How Financial Advisors Should Prepare for Tax Season
by The Bean Team on February 06, 2018
Tax season is a busy time for advisors and their clients. You may be checking in with people, helping them get organized, and connecting with their CPA. However, just because you’re burning the midnight oil trying to help your clients with their taxes doesn’t mean you should neglect your own!
As a business owner, tax season is especially stressful. There are so many bookkeeping tasks you need to check and double check to make sure they’re lined up correctly before you file. Of course, having a trustworthy accountant or bookkeeping software can help with this. Still, it pays to give your business books a once-over before turning things over to your tax professional.
Need a little help? The Bean Team has you covered! Add these seven easy items to your to do list and you’ll be in good shape to file your taxes this year.
#1: Review Income and Expenses
This might seem like an obvious step to take, but you’d be surprised at how many advisors skip their annual income and expense review and trust their bookkeeping software to get it all right! Take a few extra minutes this tax season to go over your income an expense accounts to ensure correct allocation. This will save you time in the long run and help you spot symptoms of a bigger problem if there are consistent mistakes in your books.
#2: Prepare Your Mileage Log
To correctly prepare your mileage log, you’ll need something that indicates your vehicle’s mileage at the beginning of the year and the end of the year. From there, you’ll need to break out a list of the personal miles driven and the business miles driven.
The mileage deduction is a tax write-off that you can take, and you can currently claim 54.5 cents per mile in 2018 for business purposes. To claim this deduction, you need to be consistent about tracking the number of miles you’ve driven.
There is some confusion about what qualifies as a business mile driven. In general, you can’t claim the miles driven as you commute to and from the office every day. However, you can deduct:
- Travel between different offices (like your office and a second place of business or a work site).
- Driving done for business-related errands. This could include going to the post office to ship your client gifts, or driving to your local office supplies store to pick up pens.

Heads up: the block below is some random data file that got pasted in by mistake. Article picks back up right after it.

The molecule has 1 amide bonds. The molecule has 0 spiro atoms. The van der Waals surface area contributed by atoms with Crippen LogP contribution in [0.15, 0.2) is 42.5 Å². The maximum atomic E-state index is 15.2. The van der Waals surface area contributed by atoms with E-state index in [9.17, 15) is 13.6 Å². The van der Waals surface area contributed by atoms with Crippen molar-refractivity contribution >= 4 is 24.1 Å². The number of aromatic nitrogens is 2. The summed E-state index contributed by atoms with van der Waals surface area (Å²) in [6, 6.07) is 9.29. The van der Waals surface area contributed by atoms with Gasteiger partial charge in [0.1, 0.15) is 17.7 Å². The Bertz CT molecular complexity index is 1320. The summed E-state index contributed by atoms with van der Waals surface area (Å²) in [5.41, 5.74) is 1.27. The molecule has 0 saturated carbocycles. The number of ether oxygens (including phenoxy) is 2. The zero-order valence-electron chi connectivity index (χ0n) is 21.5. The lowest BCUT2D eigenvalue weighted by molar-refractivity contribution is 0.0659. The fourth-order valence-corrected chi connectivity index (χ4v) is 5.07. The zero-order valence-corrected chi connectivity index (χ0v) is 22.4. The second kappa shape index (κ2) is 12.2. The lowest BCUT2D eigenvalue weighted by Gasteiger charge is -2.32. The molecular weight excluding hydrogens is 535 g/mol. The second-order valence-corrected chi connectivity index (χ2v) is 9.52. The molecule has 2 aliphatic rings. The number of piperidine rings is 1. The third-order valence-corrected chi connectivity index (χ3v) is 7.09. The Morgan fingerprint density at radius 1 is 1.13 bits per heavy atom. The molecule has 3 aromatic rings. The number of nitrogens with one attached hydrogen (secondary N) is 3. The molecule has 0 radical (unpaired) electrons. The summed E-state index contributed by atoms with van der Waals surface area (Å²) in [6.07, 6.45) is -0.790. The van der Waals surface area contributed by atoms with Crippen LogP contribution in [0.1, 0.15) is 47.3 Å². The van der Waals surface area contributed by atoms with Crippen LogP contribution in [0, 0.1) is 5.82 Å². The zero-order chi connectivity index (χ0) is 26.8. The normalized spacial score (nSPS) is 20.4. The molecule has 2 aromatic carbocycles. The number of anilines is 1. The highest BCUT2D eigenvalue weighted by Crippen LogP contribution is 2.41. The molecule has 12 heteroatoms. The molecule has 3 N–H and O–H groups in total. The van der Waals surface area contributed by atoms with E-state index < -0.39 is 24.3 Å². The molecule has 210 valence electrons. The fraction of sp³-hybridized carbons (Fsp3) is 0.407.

- Any trips you take to meet with clients or vendors.
- All business travel miles. Whether you’re just driving to the airport or you’re road tripping to a conference - these miles count as tax deductible.
- Miles driven to complete odd jobs (this is especially important if you’re an advisor who has a side hustle - like babysitting or pet care).
- Driving to and from a temporary work location. This work location has to last for less than one year.
- Any driving during job seeking trips also is deductible! So, if you’re driving to and from a prospective client meeting or an event where you’re prospecting - that counts, too!
#3: Send 1099’s Out to Vendors
If you’re working with vendors or subcontractors who aren’t your employees (who receive a W2), and you’ve paid them more than $600 in the previous year, you’ll need to send them a 1099.
It’s often wise to send these out early and keep copies for your records. You can include these 1099’s with your tax documents as proof of deductible contracted labor expenses, and provide them to your CPA when you file.
As you get ready to send out your 1099s, there are a few deadlines to keep in mind:
- You must send the recipient copy of your 1099 by January 31. This means that any contractors or vendors who will be receiving a 1099 from you need to have that by the end of January.
- You must also file your 1099-MISC with the IRS by January 31st if you are reporting nonemployee compensation payments in Box 7.
- You must file Copy A of the 1099-MISC form with the IRS by February 28, 2018.
There are penalties if you file late, so get out in front of this to-do list item!
All loans you have listed on your books need to be tied out so that the loan balance on 12/31 matches the 12/31 balance sheet. This is especially critical for advisors who have recently taken out a business loan or made a large, lump-sum payment at the end of last year (and it didn’t post to your accounts in time for year-end).